The plans for Saturday evening were much more low key. Dinner out with some couples who were friends of Chris’. My expectations were set pretty low, so I was surprised when one of the couples showed up at the Schweine-hundt house with a lovely single woman in tow. She wore a brown leather bomber jacket, big round glasses, and had long brown hair. This was not on the published itinerary for the evening, and things began looking up.

We met for Pizza at the Green Mill on Grand. Three couples, and two single – unattached kids. We were seated next to each other, and began to talk. She was a nurse in the cities. She grew up and went to college in Wisconsin. Her connection to the lab crew was through her nurse friend Jennifer, who was married to one of Chris’ lab mates. Her being there was accidental. She had no plans for the evening, and had just tagged along because she was leaving in the morning with some friends for a girls trip to Jamaica. She figured a dull evening out for pizza was a good way to pass the time until her trip.

When dinner was over we headed to O’Gara’s for drinks. I started telling her my story, which was always a tough one to explain. “You live in Hotels?” You don’t have an apartment? You travel around the country? They pay you to do what?” I had a hard time believing it myself, and I had already been doing it for a year and a half by then.

O'Gara's - Photo Copyright romadden84 @

O'Gara's - Photo Copyright romadden84 @

When I asked her what she wanted to drink and she said “Let’s get a pitcher” I knew I was in love. When she let me beat her at darts, I knew it was mutual.

We were laughing and having and wonderful time, so we were stunned when the couples stood up, yawned, and announced that they were calling it a night. It was only 9:30! We were just getting started, but we had both ridden along as third wheels and had no way of getting home. So we said an impromptu good night, and I sulked in the back seat of Chris’ K-car all the way to the Schweine-hundt house. In the morning, I left for the Iron Range and she left for Jamaica. Our destinations could not have been more different.

I spent the week working and freezing my arse off up on the range. The temperature hovered below zero the whole week. The folks up there were a lot of fun though. They are the descendants of the immigrants who came to work the Iron Mines in the early 20th century. A mix of Eastern and Southern Europeans that makes it culturally different from the rest of the Scandinavian dominated state. I was shocked and amazed to run into folks who actually knew what a Croatian was. The gregariousness of rangers is legendary compared to the frosty Minnesota-Ice of the Scandinoovians, and I did not want for invitations out for a beer in the bars of Eveleth or Virginia.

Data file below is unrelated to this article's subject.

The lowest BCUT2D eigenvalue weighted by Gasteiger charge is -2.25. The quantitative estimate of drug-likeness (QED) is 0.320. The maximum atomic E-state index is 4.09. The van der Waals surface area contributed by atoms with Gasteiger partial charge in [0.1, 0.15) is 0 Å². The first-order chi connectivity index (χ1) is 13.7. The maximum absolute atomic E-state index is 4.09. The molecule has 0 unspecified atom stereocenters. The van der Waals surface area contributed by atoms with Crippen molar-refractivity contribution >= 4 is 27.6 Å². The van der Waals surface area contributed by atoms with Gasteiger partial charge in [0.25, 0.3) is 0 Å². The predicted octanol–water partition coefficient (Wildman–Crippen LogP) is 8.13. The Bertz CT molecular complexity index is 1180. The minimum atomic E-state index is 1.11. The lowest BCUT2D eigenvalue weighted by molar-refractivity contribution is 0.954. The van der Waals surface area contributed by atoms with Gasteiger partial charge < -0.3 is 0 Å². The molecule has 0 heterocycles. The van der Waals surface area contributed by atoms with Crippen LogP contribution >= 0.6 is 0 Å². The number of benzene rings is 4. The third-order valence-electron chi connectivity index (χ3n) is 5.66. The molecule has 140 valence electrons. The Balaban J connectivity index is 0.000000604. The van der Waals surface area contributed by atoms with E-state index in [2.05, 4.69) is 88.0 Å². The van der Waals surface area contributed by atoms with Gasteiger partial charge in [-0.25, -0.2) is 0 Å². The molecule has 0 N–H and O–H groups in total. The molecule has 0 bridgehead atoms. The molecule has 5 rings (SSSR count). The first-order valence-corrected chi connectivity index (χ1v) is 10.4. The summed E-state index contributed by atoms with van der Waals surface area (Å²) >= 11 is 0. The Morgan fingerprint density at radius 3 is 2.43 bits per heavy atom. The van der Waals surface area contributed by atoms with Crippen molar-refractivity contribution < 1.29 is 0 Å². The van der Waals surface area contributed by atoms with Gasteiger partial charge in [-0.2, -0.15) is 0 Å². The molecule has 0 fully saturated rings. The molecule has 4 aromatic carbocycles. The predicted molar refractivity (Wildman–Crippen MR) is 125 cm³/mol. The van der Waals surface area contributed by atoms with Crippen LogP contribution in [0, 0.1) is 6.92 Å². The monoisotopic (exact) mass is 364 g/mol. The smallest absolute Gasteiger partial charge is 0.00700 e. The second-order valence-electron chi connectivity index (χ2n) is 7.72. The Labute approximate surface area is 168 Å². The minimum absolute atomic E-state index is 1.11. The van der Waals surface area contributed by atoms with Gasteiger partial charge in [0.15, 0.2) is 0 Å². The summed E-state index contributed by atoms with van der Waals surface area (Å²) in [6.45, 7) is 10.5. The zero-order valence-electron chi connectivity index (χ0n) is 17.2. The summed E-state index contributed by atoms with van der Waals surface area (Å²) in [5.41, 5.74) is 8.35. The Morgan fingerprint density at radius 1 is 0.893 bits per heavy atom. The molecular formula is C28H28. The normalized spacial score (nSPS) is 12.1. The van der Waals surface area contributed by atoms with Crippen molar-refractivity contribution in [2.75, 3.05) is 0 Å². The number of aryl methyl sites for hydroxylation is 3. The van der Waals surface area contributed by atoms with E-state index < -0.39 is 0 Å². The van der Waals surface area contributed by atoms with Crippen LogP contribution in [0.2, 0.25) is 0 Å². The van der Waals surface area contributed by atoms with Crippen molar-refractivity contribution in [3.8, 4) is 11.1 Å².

When I passed though town on my way back to Denver, I asked Chris to get me her phone number from her friend Jen, but I had little hope of ever seeing her again. We didn’t do much work in Minnesota, and I seldom was within a days drive of the place. My next job took me to Price, Utah, and from there to Rock Springs, Wyoming, and I was quickly back into the Spring outage season. It was weeks before I heard from Chris. He had gotten her phone number from Jen, but forgot and left it in his jeans pocket when he did the wash. It seemed that fate was surely against me seeing her again.

So I was amazed when I returned to the office in Denver, and heard that I had a phone message from a girl in Minnesota. She had called the previous evening, thinking that the number that Chris had passed along to her was for an apartment, and not an office. I stayed late at work that night, as my colleagues left the office, smiling and asking me who the “mystery girl” was. When the phone finally rang I just about jumped out of my skin. We talked for an hour, and made plans to talk again.

Weeks went by, and the phone calls continued. I wrote letters, and when the outage season was winding down, I drove out to see her for the weekend. Eighteen hours one way, for a 1 day visit before returning. I did it again 2 weeks later. And so it began, a long, long courtship, over an ocean of prairie. Three years later we would be married. On a crisp October day, in the great state of Wisconsin she would become Mrs. 20 Prospect. God willing, may she always be.

Happy Anniversary Mrs. 20 Prospect

Oh Batavia!

Call O’Lacys, tell ‘em start filling a pint o’ Guinness.